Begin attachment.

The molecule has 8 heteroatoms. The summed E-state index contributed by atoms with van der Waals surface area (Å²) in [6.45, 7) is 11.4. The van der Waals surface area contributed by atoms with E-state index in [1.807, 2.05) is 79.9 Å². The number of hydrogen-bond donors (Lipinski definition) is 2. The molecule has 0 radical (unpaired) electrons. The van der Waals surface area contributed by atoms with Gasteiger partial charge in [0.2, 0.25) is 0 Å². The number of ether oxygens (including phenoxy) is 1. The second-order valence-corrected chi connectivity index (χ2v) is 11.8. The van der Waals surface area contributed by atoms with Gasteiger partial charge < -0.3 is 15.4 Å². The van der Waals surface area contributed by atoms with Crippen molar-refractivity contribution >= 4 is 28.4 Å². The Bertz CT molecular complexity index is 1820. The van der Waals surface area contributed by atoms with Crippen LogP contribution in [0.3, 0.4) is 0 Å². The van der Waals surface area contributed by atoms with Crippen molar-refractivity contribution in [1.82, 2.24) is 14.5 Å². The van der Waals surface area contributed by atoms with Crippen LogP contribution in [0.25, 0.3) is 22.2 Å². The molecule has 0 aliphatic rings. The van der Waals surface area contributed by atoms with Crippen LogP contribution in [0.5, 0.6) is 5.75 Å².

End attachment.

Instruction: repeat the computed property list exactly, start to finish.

The molecule has 8 heteroatoms. The summed E-state index contributed by atoms with van der Waals surface area (Å²) in [6.45, 7) is 11.4. The van der Waals surface area contributed by atoms with E-state index in [1.807, 2.05) is 79.9 Å². The number of hydrogen-bond donors (Lipinski definition) is 2. The molecule has 0 radical (unpaired) electrons. The van der Waals surface area contributed by atoms with Gasteiger partial charge in [0.2, 0.25) is 0 Å². The number of ether oxygens (including phenoxy) is 1. The second-order valence-corrected chi connectivity index (χ2v) is 11.8. The van der Waals surface area contributed by atoms with Gasteiger partial charge < -0.3 is 15.4 Å². The van der Waals surface area contributed by atoms with Crippen molar-refractivity contribution >= 4 is 28.4 Å². The Bertz CT molecular complexity index is 1820. The van der Waals surface area contributed by atoms with Crippen LogP contribution in [0.3, 0.4) is 0 Å². The van der Waals surface area contributed by atoms with Crippen molar-refractivity contribution in [1.82, 2.24) is 14.5 Å². The van der Waals surface area contributed by atoms with Crippen LogP contribution in [0.25, 0.3) is 22.2 Å². The molecule has 0 aliphatic rings. The van der Waals surface area contributed by atoms with Crippen LogP contribution in [0.5, 0.6) is 5.75 Å².